My answer to Do addicts have too little dopamine?

Answer by Connie b. Dellobuono:


Dr. Nora Volkow, the director of the National Institute on Drug Abuse, says that the way a brain becomes addicted to a drug is related to how a drug increases levels of the naturally-occurring neurotransmitter dopamine, which modulates the brain's ability to perceive reward reinforcement. The pleasure sensation that the brain gets when dopamine levels are elevated creates the motivation for us to proactively perform actions that are indispensable to our survival (like eating or procreation). Dopamine is what conditions us to do the things we need to do.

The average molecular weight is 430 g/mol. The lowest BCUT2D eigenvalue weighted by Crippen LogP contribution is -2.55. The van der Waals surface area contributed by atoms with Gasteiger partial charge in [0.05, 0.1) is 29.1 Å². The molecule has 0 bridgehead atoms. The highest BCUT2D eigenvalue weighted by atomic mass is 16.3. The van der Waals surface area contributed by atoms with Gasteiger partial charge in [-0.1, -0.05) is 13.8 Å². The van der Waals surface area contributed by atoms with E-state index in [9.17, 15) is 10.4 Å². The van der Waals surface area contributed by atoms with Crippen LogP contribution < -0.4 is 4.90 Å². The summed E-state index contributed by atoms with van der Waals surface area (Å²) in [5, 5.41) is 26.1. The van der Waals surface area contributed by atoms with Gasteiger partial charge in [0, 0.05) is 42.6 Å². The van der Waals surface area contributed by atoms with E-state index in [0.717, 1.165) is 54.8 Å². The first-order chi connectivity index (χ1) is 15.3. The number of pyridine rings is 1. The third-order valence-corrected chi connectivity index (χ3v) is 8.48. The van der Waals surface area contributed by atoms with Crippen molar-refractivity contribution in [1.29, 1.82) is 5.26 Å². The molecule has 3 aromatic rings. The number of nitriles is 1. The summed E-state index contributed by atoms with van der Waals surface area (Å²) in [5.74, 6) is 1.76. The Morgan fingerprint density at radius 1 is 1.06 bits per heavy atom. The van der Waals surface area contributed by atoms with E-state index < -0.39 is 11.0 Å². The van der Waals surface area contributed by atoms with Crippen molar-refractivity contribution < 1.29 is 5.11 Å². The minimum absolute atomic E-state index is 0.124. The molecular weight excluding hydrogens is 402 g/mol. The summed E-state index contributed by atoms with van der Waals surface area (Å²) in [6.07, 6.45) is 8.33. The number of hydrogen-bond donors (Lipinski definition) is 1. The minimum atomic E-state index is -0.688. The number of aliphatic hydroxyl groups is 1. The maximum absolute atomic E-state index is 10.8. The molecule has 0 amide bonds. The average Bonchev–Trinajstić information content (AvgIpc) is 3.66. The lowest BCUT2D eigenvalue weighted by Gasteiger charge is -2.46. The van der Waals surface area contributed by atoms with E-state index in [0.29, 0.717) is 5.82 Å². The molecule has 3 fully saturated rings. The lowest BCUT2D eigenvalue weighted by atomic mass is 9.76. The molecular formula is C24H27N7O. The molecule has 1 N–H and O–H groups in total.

Using addictive drugs floods the limbic brain with dopamine—taking it up to as much as five or 10 times the normal level. With these levels elevated, the user's brain begins to associate the drug with an outsize neurochemical reward. Over time, by artificially raising the amount of dopamine our brains think is "normal," the drugs create a need that only they can meet.

Your Brain on Drugs: Dopamine and Addiction

In Dr Daniel Amen’s book, Change your brain, Change your life, addicts have also low levels of serotonin, GABA and other brain chemicals.

Recommended supplements: 5-HTP (whole foods) and green tea, Inositol, saffron, St John’s wort, rhodiola, L-tyrosine, SAMe, Vit D3, DHEA, omega 3, GABA, Vitamin B complex, Calcium and Magnesium

Do addicts have too little dopamine?